Insects and other foods the trout may be eating:
1.   Blue-winged Olives - mostly Little BWO - Isolated hatches
2.   Cinnamon Caddis - Mostly Abrams Creek
3    Light Cahills - hatching
4.   Midges - hatching in isolated locations
5.   Little Short-horned Sedges - should hatch randomly for 2-3 months
6.   Streamers - matching sculpin, baitfish and small crawfish
7.   Little Yellow Stoneflies - hatching
8. Green Sedges - hatching
9. Little Sister Caddisflies - Mostly Abrams Creek
10. Eastern Pale Evening Duns - (called Sulfurs by some)
11. Sulphurs - hatching in isolated areas
12. Golden Stonefly - hatching
13. Little Green Stonefly - hatching
14. Slate Drakes - hatching
15. Beetles
16. Grasshoppers

The Learning Process

I want to go further back before I ever fished a tournament. Before any of you get
bored because this starts out about bass fishing, please just read it and hang on. I
have a point to make that also involves fly-fishing for trout.

My favorite thing back in the late 1960s was catching large spawning bass off the
beds in Central Florida. I would time my trips for the spawn at the St. John's River,
Ocala National Forest Lakes and other Central and South Florida locations. In
those years, it was very popular for anglers to come to Florida from all over the
nation and shiner fish for big bass. Large 6 to 10 inch long Golden Shiners were
used to catch bass during the pre-spawn period. That was too easy for me. I didn't
like sitting and watching a large float drift around with a shiner towing it, waiting for a
bass to eat it. I could catch plenty of large bass doing that prior to the time they
went on the beds, but there was little skill involved. I liked poling a boat around in
the shallow water, spotting the beds and then setting up and catching the large
females. I enjoyed fooling them into thinking I was stealing their eggs off the bed.

I did as good as anyone with that. I used little bull-head (
Fundulus grandis)
minnows that are about two to three inches long. They are the natural enemy of the
spawning bass in the St. John River. They will steal the eggs. After the male
(usually a small one or two pound bass) builds the bed by nosing out the soil and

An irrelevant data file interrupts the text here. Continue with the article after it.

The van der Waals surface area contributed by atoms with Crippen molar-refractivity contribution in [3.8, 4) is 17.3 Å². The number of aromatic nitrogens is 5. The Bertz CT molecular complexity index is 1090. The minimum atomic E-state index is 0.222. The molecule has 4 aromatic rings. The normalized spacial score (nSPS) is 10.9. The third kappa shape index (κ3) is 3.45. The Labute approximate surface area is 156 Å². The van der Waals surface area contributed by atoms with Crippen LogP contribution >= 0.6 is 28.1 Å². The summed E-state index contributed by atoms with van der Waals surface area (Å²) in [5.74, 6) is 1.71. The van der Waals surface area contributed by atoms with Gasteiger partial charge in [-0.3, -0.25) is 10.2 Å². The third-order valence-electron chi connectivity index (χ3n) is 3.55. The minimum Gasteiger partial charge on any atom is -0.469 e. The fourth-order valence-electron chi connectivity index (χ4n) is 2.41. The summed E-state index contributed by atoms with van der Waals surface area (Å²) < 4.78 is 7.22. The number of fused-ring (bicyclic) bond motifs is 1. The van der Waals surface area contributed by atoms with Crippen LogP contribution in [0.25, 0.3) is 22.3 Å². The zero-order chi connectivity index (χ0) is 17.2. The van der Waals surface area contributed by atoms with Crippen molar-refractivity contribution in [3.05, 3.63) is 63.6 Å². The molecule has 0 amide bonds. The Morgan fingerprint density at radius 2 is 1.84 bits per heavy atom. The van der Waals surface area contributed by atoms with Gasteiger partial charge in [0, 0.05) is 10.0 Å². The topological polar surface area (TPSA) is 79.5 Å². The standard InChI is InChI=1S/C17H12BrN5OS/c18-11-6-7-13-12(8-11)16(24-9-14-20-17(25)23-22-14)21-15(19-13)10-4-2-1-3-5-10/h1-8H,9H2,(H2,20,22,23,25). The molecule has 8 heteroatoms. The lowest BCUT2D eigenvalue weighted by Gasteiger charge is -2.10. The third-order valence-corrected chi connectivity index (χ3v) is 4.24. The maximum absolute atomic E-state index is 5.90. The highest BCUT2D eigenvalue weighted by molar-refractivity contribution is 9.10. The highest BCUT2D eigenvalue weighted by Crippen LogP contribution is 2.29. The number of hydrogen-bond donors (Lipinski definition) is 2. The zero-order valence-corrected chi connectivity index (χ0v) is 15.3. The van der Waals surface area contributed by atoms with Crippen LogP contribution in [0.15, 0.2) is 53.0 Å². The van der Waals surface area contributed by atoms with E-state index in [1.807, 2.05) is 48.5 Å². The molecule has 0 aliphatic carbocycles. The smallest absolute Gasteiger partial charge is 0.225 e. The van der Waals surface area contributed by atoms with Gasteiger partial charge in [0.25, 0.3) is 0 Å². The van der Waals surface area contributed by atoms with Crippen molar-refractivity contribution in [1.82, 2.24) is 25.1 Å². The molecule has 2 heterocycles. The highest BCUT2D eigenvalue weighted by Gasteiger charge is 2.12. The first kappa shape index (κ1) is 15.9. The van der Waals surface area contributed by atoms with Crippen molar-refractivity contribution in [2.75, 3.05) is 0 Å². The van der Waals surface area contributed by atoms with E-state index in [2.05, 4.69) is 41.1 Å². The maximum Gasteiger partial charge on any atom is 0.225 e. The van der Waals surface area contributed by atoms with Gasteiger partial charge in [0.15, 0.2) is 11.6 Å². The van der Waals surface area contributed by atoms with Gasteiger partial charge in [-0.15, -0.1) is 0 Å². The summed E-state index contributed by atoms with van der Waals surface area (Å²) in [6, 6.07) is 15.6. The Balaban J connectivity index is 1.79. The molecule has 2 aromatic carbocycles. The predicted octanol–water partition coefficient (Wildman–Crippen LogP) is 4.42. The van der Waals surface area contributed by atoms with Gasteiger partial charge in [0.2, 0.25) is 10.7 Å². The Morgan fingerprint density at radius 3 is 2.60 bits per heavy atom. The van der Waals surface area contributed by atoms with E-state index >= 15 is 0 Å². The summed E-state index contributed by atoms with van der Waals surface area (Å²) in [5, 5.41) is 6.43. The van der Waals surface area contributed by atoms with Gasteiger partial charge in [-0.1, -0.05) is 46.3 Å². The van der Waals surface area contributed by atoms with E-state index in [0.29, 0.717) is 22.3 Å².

sand, the female will come on the bed. By the way, they get a lot of encouragement
from the little males who run into their sides with their nose trying to force them on
the beds or show they are head of the household. Most often, you have to catch
the little male from the bed or otherwise, the female will not come on the bed. She
hangs out in the nearby grass. If the timing is right, and you catch the male, the big
female bass will return to the bed. Basically, the little male is more difficult to catch
than the female. He can grab the bullhead minnow and blow it out of the bed before
you know what happened. The bass won't eat the minnows. They just chop down on
them just behind the head and in a split second blow them out. They will take the
scales off the little minnows just behind the gills. Once they leave their mark on the
little minnows you have to get a new live one because they always die when moved
off the bed by a bass.

An over simple description of how you do this is you cast over the bed, let the line
settle down and slowly inch the minnow out of the ell grass into the clear bed. You
can fell the minnow thump, held by the lead weight, trying to get out of the bed. The
bass will start making figure eights around the minnow and when it is close to the
eggs,  grab it and blow it out of the bed.

One day in Silver Glenn Springs, a little spring creek that enters Lake George, I
happen to get into the perfect situation to watch the entire process take place. With
my polarized glasses on, I laid down on the front of the boat and for hours watched
the little bullheads circle a bed stealing eggs. When the bass protecting the bed
would turn its back on one to look at another one, the unseen minnow would shoot
in and grab an egg. The minnows moved in only an inch at a time as they
approached the bed. The eggs are only in one small space that is about the size of
a cereal bowl and slightly deeper than the much larger cleared area. They never
just swim into the cleared area. They will move an inch, the bass will turn and look
at another one, and then one or more minnows the bass aren't looking at would
move another inch closer. The bass knows if he or she charges to get one, the
others will steal eggs in the few short seconds it is occupied.

The bottom line to all of this is that I learned exactly what happened during the
entire process by taking hours and studying the process in clear springs. I went to
Silver Springs in Ocala (not in the park) and studied them. They bed much deeper
in clear water but they act identical to the bass in the lakes and rivers. Once I